The FSA’s latest review on mortgage arrears handling has found a high incidence of mortgages moving straight into arrears and potential brea- ches of responsible lending rules among former specialist mortgage lenders and third-party mortgage administrators.
Four unnamed companies have been referred to enforcement and several more are up for referral.
The FSA says specialist lenders that are not currently lending are failing to exercise sufficient oversight over their contracted administrators. It warns that lenders and servicers have been focused too strongly on recovering arrears and have been too ready to take court action.
It says there is also evidence of some firms imposing arrears charges unfairly.
The regulator has been concentrating on the details of securitisations, many of which are made up of defaulting specialist loans. It says the securitisation contracts between lenders and investors are restricting abilities to be flexible and show forbearance if someone falls into arrears.
FSA director responsible for the mortgage sector Lesley Titcomb notes: “It is unacceptable that some firms are applying fees unfairly and pushing customers towards repossession without considering alternatives.”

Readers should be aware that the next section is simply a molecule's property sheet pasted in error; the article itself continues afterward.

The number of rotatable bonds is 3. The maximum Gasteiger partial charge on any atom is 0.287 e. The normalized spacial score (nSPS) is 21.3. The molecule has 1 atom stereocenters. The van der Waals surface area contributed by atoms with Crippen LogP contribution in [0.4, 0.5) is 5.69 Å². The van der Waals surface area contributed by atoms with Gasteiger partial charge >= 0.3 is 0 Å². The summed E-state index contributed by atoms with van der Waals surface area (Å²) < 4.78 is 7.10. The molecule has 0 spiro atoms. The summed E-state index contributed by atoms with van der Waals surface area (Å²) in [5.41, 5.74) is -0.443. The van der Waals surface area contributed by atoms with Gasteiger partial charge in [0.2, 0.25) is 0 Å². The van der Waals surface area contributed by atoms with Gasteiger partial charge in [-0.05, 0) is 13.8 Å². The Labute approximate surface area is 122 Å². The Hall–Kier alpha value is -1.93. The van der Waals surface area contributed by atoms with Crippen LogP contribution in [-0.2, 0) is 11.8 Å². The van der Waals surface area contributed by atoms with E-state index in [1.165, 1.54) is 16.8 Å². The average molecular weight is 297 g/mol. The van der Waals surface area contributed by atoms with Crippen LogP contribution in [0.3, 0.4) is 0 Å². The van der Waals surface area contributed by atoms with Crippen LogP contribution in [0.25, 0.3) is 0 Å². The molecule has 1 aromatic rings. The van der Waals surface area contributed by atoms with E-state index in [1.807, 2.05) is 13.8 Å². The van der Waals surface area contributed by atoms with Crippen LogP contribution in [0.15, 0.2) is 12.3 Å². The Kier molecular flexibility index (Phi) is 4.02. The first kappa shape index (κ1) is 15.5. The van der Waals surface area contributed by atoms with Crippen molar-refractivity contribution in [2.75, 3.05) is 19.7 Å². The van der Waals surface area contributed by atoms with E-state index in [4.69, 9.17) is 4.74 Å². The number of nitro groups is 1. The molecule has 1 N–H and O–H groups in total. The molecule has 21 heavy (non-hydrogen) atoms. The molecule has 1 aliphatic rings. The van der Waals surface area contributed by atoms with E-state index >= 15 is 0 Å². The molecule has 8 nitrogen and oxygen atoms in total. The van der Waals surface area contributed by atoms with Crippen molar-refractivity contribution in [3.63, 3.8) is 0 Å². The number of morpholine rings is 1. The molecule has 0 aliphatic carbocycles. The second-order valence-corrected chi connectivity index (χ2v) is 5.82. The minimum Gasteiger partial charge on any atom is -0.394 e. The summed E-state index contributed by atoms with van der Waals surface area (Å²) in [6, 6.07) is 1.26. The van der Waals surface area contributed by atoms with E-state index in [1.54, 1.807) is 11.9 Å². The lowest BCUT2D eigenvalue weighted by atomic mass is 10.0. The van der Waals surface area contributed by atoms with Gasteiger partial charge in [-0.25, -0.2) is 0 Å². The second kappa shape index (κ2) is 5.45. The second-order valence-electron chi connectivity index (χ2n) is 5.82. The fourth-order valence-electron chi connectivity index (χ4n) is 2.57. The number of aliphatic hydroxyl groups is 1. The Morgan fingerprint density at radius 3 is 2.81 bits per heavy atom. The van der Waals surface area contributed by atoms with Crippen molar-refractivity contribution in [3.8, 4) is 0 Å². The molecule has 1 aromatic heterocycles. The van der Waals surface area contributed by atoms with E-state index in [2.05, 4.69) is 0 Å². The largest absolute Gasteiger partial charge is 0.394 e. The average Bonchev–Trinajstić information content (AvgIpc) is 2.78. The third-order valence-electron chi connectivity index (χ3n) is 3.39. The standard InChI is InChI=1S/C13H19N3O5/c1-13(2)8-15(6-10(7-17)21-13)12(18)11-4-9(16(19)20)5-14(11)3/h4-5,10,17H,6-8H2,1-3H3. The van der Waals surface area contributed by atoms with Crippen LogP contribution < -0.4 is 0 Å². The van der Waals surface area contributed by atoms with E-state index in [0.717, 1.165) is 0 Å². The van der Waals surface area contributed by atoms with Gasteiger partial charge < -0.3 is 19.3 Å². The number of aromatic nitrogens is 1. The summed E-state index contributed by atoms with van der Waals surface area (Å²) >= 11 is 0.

Intermediary Mortgage Lenders Association chief executive Peter Williams says the FSA must recognise there is considerable strain on the specialist lenders.
“These are the very institutions neglected by the Government credit guarantee schemes. Consequently, the borrowers for whom they are responsible have been left to struggle unaided.
“The Government should not ignore the detrimental effect that a constricted mortgage market is having.”
Exact Mortgages managing director Alan Cleary comments: “Third-party servicers are still applying a one-size-fits-all approach to arrears management and it is inexcusable. Lenders and servicers must stop burying their heads in the sand”